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Doncaster insurance firm One Call hit by not-dead-at-all Darkside ransomware gang
Local paper reports £15m heist demand amid Colonial Pipeline chaos
A Doncaster insurance company has been hit by ransomware from the Darkside crew – whose "press release" declaring it was shutting down its operations last week was taken at face value by some pundits.
The Doncaster Free Press reports that One Call Insurance, based in the northern English city, had been compromised by Darkside a week ago.
Quoting the extortionist gang's well-known "welcome to the darkside" ransom note, the local paper said: "A message appeared on the screen from the hackers stating if they do not receive £15m, the data they have will be made public. That's including all customer data such as passwords and bank details."
One Call told The Register: "On May 13th we began experiencing some disruption to our IT systems and immediately hired a dedicated team of IT forensic specialists to help restore our systems and investigate what happened. We prioritised the restoration of our customer services systems in an entirely new and secure environment, meaning that all existing customers are receiving the normal support."
This was just a few days after the Colonial Pipeline's initial compromise on 7 May and one day before the ransomware gang claimed to be shutting up shop.
One Call's spokeswoman added: "The specialists confirmed that the disruption was the result of a ransomware attack, from a criminal organisation who are under investigation by the authorities."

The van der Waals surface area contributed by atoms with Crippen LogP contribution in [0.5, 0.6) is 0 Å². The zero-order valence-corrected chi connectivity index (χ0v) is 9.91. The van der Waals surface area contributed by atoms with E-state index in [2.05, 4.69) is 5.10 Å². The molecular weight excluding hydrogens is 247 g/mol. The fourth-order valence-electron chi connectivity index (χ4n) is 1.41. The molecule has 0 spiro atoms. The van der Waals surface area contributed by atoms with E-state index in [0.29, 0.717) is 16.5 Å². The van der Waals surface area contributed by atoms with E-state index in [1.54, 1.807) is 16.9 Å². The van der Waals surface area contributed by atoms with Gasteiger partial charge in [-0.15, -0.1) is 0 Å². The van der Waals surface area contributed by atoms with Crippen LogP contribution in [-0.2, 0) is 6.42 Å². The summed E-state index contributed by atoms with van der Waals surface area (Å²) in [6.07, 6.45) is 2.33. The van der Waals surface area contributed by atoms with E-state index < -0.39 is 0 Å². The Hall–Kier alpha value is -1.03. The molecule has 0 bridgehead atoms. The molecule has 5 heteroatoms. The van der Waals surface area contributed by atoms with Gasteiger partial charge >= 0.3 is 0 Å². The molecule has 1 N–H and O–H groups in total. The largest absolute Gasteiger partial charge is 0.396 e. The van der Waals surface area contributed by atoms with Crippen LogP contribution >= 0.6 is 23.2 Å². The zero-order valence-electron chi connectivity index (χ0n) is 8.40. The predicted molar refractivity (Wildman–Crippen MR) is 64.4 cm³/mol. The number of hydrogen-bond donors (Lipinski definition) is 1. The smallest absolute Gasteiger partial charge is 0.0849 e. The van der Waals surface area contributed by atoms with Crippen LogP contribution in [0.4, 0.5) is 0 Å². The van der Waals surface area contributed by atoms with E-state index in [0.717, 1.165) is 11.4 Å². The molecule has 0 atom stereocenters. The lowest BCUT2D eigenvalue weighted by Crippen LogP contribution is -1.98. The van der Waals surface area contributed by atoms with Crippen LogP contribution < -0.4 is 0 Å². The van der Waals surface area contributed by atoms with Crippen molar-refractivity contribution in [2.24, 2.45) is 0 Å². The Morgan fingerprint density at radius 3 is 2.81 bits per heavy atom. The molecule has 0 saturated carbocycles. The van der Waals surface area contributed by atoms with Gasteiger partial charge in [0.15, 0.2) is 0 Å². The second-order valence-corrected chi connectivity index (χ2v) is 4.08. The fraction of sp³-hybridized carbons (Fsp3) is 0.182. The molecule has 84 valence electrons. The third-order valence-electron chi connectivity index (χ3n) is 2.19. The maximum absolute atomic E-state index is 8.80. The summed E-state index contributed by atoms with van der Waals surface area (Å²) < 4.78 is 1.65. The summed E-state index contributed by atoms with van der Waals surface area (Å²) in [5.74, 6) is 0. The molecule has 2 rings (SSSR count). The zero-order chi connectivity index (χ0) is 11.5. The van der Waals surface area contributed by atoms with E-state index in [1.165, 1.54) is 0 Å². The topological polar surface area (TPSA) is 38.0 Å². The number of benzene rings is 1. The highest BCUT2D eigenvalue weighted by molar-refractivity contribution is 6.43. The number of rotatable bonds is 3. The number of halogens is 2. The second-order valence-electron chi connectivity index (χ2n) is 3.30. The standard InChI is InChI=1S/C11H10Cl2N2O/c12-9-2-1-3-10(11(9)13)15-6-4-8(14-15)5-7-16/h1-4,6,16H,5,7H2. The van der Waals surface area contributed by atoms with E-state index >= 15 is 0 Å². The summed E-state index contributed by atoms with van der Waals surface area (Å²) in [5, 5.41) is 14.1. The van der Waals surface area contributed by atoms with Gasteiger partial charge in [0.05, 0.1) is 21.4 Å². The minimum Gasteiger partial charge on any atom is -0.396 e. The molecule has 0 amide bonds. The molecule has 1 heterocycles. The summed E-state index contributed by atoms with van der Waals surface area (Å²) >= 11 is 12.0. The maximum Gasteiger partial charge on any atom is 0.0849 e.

A forensic IT specialist firm is said to be assisting with the investigation. Even though it happened a week ago, the insurer told The Register it didn't yet know "whether any data was impacted in the incident."
The ICO is aware of the attack, as are insurance industry regulators, One Call told us, adding: “We apologise for the temporary disruption and any frustration caused.”
Didn't the crims shut themselves down?
Darkside is the extortionist criminal gang that targeted the US Colonial Pipeline company, operators of an oil conduit on America's east coast that supplied just under half of the region's daily refined petroleum needs.
Following that attack and the furious response from the US, Darkside used its Tor-hosted stolen data repository to announce it was shutting down its operations, as conveyed to the wider world by a blog affiliated to infosec firm Recorded Future.
This was premature: as many speculated, Darkside appears to have used furious US promises of retribution to pull its publicly known infrastructure offline (and took several tens of millions of dollars' worth of cryptocurrency with it) while keeping its criminal activities going, as the One Call incident suggests.
- Two ransomware strains target VMware’s ESXI hypervisor through stolen vCenter creds
- US declares emergency after ransomware shuts oil pipeline that pumps 100 million gallons a day
- Hackers break the bank to the tune of $300 MEEELLION
- Eufycam Wi-Fi security cameras streamed video feeds from other people's homes
- Ransomware victim Colonial Pipeline paid $5m to get oil pumping again, restored from backups anyway – report
- Colonial Pipeline was looking to hire cybersecurity manager before ransomware attack shut down operations
Back in March the Darkside ransomware was seen targeting VMware ESXi hypervisors, according to infosec firm Crowdstrike. Researchers reckoned Darkside's operators in that instance were a well-established criminal crew known as Carbon Spider, aka Carbanak.
That gang has been active since the mid-2010s, most noticeably hauling in a claimed $300m in the years up to 2015 with its eponymous banking malware. ®